Showing up fashionably late and flowers just don’t mix. The annual cherry blossom party at the Japanese ambassador’s residence has become such a wildly popular event that by 6:45 p.m. — just 15 minutes after the reception was scheduled to start — there was only street parking available, according to our colleague Frances Sellers.

Recognizing the popularity of the event, Japan’s affable ambassador Kenichiro Sasae pushed for more recognition of his country’s cultural significance in the District by painting the nation’s capital a friendly fuschia. He suggested a floodlit pink Washington monument, pink Lincoln and Jefferson memorials, a pink Supreme Court and a pink Capitol.

Every year at the party each U.S. state (plus D.C., of course) can choose a “cherry blossom princess.” Several embassies, including Lithuania, Slovenia, Thailand and France, also have princesses. Victoria Hartmann is D.C.’s 2013 princess. She has been to Japan twice — probably more than most of the princesses, she thinks.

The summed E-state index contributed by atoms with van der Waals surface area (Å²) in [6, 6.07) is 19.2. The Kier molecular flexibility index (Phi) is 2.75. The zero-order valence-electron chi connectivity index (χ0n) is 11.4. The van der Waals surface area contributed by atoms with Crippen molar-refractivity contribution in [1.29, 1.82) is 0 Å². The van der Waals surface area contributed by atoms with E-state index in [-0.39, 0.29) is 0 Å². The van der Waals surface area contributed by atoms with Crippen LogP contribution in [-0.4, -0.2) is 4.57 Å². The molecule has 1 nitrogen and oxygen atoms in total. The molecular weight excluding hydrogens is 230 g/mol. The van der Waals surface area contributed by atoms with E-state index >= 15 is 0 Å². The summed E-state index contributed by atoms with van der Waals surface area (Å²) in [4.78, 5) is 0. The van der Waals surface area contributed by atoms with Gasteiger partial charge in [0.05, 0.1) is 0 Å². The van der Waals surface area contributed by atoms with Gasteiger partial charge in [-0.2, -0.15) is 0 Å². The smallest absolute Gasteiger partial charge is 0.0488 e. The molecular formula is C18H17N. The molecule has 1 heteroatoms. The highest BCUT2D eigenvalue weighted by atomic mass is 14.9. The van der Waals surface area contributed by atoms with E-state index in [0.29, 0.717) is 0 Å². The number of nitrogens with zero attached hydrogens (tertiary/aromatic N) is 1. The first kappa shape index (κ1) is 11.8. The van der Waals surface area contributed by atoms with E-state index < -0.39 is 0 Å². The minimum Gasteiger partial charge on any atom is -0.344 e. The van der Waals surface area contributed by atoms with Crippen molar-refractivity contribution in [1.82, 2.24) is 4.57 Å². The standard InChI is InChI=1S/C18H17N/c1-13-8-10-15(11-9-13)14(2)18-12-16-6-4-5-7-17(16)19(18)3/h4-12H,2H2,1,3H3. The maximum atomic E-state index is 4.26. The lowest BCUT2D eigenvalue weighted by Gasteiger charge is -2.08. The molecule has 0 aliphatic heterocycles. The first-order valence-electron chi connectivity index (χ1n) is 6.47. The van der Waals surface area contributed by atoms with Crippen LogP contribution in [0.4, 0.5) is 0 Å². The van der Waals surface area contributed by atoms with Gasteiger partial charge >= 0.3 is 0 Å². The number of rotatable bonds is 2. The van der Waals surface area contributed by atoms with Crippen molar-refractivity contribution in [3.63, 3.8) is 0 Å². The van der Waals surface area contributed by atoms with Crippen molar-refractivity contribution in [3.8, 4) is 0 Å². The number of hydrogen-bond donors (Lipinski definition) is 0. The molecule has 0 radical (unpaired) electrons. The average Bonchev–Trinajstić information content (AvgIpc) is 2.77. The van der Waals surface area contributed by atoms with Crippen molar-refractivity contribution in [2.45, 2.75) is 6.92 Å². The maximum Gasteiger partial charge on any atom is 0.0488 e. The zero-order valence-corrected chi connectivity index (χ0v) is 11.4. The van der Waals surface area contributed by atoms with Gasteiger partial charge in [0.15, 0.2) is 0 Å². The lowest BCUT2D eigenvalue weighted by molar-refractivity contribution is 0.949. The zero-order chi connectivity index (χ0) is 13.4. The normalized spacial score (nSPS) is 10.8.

“Since 1973, the National Conference of State Societies-sponsored U.S. Cherry Blossom Queen has been officially invited, by the Japan Cherry Blossom Association to visit Japan in May,” according to the NCSS website.

One lucky princess will be crowned Cherry Blossom Queen at the Official Cherry Blossom Grand Ball at the Renaissance Hotel in Chinatown on Friday night. The queen is chosen by the spin of a wheel. She’ll succeed the current queen (from Oklahoma) and visit Japan in May.

So many princesses and no princes?

Well, no. But there are male goodwill ambassadors who are chosen because of their ability to speak Japanese and understand Japanese culture to attend the week’s cherry blossom events. They will also head to Japan this summer.

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